Can Factory Work go Remote? Real-Time Information is the Key


Automation may allow manufacturers to enable remote work and lights-out factories, saving the highest value tasks for onsite production employees.

Over the past year, as the Covid crisis raged, we learned it’s possible to run an information-intensive, office-based company remotely with a work-from-home workforce. But is it possible to also run a factory with a remote workforce?

New data out of Accenture confirms that there is little productivity loss with remote workforces overall. Done right, a hybrid workforce even can increase output. Organizations that enable a resilient workforce to be more productive and healthier anywhere are also reaping financial benefits, the study shows. “A majority of high-revenue-growth companies, 63%, have already enabled productivity anywhere workforce models, where employees have the option of working remotely or on-site. While the vast majority (69%) of negative or no-growth companies are still focused on where people are going to physically work, favoring all on-site or remote rather than enabling hybrid.”

While moving to remote work for office-based or professional tasks has been a relatively straightforward initiative, enabling remote work in manufacturing is fraught with issues. “The physical nature of the manufacturing industry has made the switch to remote work a challenge,” writes Graham Immerman, VP of MachineMetrics, in a recent report published by World Economic Forum. “in April of 2020 just 41% of manufacturing employees were able to telework according to the US Bureau of Labor Statistics. Just 46% of the industry has enabled remote monitoring processes to ensure visibility of production when not at the plant.”

At first blush, it wouldn’t seem to make sense to physically remove many of the workers overseeing assembly or shipment of products from the scene. However, with today’s digital connections, analytics, and robotics, it’s entirely possible workers and their managers could manage automated production and assembly from remote locations, perhaps even opening up possibilities for managing multiple facilities across the globe. “As manufacturers progress in their data maturity and remote work compatibility, they will be able to enable lights-out factories driven by automation, saving the highest value tasks for onsite production employees,” says Immerman.

Immerman makes the following recommendations for moving industrial workforces to remote work:

Monitor the status of production. A challenge with remote work is “if you remove the manager from the shop floor, they have little to no insight into the status of production,” Immerman cautions. “To make the shift to remotely monitor production, machine and operator data needs to be collected and contextualized in real-time, so managers can get insights on production no matter their location.”

Assess the availability and timeliness of data: “The virtual shift will work only if the infrastructure for data collection, analytics, and remote collaboration tools is up to par.”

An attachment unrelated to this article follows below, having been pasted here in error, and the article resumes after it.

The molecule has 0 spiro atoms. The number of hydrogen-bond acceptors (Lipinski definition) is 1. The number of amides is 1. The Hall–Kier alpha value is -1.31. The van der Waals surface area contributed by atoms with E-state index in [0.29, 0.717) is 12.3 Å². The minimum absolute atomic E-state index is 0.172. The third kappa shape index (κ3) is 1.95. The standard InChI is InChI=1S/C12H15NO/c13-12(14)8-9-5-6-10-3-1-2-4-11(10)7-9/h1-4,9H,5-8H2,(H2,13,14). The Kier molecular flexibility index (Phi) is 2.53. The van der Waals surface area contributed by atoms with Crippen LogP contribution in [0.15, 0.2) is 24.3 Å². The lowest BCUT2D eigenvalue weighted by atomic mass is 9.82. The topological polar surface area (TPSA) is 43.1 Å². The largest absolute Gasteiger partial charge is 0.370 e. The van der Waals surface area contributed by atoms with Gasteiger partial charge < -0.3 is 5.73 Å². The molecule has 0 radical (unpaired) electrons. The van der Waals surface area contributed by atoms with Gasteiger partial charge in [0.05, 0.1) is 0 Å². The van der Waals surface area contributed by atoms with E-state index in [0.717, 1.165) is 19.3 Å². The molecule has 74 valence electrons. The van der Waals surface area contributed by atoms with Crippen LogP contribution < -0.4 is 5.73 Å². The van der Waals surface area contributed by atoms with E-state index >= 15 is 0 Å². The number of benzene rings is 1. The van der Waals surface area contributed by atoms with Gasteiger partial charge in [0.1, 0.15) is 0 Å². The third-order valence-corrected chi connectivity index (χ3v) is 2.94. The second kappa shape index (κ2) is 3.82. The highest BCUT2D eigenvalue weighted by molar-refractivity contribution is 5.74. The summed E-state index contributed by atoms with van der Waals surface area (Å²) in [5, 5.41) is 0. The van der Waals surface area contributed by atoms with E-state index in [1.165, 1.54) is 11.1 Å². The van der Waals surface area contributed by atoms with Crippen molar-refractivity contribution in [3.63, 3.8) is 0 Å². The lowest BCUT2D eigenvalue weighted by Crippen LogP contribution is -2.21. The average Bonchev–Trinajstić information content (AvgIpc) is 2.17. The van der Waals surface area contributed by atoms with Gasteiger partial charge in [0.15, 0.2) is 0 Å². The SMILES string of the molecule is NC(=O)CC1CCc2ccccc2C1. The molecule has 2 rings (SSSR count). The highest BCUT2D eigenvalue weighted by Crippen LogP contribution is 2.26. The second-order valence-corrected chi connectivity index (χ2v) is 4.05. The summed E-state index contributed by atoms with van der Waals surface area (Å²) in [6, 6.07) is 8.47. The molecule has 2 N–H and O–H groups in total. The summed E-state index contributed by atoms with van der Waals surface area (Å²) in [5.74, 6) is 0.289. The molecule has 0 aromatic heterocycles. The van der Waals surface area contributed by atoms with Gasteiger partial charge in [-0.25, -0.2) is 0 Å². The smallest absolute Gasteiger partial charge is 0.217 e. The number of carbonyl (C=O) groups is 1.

Analyze the health of equipment. Predictive analytics can play a key role in helping remote teams to maintain machine uptime. “Enabling your equipment providers and service teams with machine condition data helps to diagnose and resolve machine issues faster, before they happen, or even remotely,” says Immerman. “With real-time machine data, manufacturers gain insight into equipment health and conditions to get early warning signs of potential equipment failures and elevated risk areas that lead to downtimes.”

Collaborate in real-time and provide autonomy to onsite workers. “Remote work highlights the importance of real-time, automated communication and notifications to ensure the right information is in the hands of the right person at the right time,” says Immerman. “This means leveraging real-time production data to drive automated notifications, or predictively alerting a maintenance supervisor of an impending machine tool failure and automatically generating the work order in a computerized maintenance management system (CMMS).”

Upgrade digital skillsets: Managers need to assess who must still work inside the factory, and who can perform the same tasks remotely. “Whether it’s reliability, quality, engineering, or other subject-matter experts, the specialized focus of their work makes it more conducive to performing digitally. Having these professionals offsite also lets them remotely serve multiple factories and cross-pollinate across the enterprise.”


About Joe McKendrick

Joe McKendrick is RTInsights Industry Editor and industry analyst focusing on artificial intelligence, digital, cloud and Big Data topics. His work also appears in Forbes an Harvard Business Review. Over the last three years, he served as co-chair for the AI Summit in New York, as well as on the organizing committee for IEEE's International Conferences on Edge Computing. (full bio). Follow him on Twitter @joemckendrick.

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